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Phillip Bergson

Writing about Films and Festivals.


Film Critic, UK, member of Fipresci


Winner of the Student Journalist of the Year competition in the UK weekly New Statesman, as a Classics Scholar Phillip Bergson then founded the Oxford Film Festival and, on graduating, was selected by "The Sunday Times" as a 'New Critic' and in the same week began broadcasting on film for many BBC Radio programmes. A contributor to the "Times Literary Supplement", "TES", "Screen International", "Film Bulletin", "Film a Doba" inter alia, he also worked for the "European Script Fund", has scripted shorts and features (that have been produced and released) and, fluent in eight-and-a-half languages, currently programmes and advises several international film festivals. At the National Media Museum in his native Yorkshire, he created the "Eurovisions" project, to promote classic and contemporary European cinema.

As a Jury Member



Polishing up Polish Cinema

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Easter comes early to the not-so-United Kingdom this year, and so has KINOTEKA which has brought for its 16th annual Edition a  cornucopia of features, shorts and documentaries of Polish provenance or connection,  as well as events, exhibitions, Master Classes (with  Krzystof  Zanussi, a true master of film-making returning from Warsaw to present his  very first feature The Structure of Crystals, made in 1969, and to discuss his work in the ICA),Workshops and even a Supper Club.

Again capably curated by Marlena Lukasiak, of the Polish Cultural Institute with her lively young team and enthusiastically supported by the Polish Embassy (where the lately-landed ambassadorial  spouse is evidently something of a cinephile), the Festival runs from 7th to 29th March 2018 and although there was apparently no Press Launch, and programmes are not being despatched elsewhere around the Kingdom as in past years, it has spread to different venues across the capital.A moving Opening Gala was held in what some of us still call NFT 1-the larger and recently refurbished cinema in the  BFI Southbank, with the local  premiere of Birds are Singing in Kigali, and a discussion with Joanna Kos-Krauze,in the sad absence of her late husband and co-director Kryzystof Krauze. Set after the Rwandan genocide of 1994, it focusses on the efforts of a Polish ornithologist to save a local Tutsi woman, and when they are unable to settle in Poland they return to the riven country full of fragile hope. The film eloquently expressed the Krauzes' own knowledge of Africa and also bears witness to the new interests of the contemporary Polish cinema, sharing wider pan-European and indeed global visions. Screenings have been held in Britain's very first home for flickering images, the marvellous  Regent Street Cinema, as well as in one of London's newest and most luxurious mini-cinemas the JW3 (inside the recently-opened Jewish Cultural Centre on Finchley Road) with some historic features screened in the legendary Polish Hearth Club- Ognisko Polskie- the South Kensington home of the Polish Government-in-exile during the Second World War (and again today a delicious restaurant and bar).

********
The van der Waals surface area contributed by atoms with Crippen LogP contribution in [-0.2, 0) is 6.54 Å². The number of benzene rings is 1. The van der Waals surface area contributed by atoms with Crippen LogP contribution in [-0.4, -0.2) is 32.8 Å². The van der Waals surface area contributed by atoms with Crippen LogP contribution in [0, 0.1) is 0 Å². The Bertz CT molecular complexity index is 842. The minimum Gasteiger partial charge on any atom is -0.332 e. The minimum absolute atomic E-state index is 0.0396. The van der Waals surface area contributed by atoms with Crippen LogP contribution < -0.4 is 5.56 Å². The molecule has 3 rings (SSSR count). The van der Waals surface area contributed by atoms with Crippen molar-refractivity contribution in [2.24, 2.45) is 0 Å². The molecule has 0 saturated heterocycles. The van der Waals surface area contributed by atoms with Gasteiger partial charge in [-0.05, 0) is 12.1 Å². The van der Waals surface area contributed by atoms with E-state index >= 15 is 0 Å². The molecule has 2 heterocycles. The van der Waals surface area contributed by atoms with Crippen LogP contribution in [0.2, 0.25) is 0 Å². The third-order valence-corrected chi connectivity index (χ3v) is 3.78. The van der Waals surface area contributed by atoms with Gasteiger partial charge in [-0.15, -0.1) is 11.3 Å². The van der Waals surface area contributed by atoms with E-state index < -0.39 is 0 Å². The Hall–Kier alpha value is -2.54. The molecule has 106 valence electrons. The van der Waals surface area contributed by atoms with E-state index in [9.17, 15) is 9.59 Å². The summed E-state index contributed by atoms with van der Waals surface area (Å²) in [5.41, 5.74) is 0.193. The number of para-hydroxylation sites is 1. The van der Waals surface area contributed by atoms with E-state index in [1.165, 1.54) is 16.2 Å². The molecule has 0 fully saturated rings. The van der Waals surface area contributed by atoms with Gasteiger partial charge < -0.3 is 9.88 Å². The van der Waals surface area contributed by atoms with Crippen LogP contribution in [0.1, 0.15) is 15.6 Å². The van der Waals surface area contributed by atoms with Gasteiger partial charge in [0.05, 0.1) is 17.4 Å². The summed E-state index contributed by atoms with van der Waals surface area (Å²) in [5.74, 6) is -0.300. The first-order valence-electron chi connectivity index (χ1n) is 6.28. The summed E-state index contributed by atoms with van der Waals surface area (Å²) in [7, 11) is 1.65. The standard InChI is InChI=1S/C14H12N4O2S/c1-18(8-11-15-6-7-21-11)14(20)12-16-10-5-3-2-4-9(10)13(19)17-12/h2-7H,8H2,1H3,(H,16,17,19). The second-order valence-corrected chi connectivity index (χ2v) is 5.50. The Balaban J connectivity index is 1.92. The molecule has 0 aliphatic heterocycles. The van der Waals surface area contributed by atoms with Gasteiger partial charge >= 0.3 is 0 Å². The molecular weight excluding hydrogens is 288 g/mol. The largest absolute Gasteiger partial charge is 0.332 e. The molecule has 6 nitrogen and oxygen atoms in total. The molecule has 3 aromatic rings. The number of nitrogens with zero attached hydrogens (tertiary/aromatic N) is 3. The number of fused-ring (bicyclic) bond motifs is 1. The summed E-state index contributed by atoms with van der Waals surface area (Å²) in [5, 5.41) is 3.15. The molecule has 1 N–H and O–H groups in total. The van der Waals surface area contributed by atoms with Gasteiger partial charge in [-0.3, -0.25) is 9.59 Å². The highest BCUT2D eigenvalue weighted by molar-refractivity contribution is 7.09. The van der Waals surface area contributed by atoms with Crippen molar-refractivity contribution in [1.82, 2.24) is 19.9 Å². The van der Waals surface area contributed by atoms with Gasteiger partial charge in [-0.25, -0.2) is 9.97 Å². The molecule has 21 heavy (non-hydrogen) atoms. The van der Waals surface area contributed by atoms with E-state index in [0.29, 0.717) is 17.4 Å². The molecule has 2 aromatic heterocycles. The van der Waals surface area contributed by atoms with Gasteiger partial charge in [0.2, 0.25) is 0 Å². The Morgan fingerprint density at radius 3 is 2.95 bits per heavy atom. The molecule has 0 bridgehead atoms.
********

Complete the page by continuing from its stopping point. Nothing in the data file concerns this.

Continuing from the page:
In Notting Hill's The Coronet (itself until lately an historic cinema) stage and film works based on the writings of Bruno Schulz have been on show.The Festival  again closes in the Barbican, this time in the labyrinthine arts complex's subterranean Cinema 1,  with a digitally restored silent film from 1927 The Call of the Sea with a specially composed new live score.

For the opening night party there was real discovery in the use of an exquisitely decorated semi-secret library--type hospitality room nestling near the public  bar and restaurant in the BFI Southbank, accessible almost in C.S.Lewis fashion.

One hopes for a similarly original festive  farewell somewhere in the bowels of the Barbican tonight!

Phillip Bergson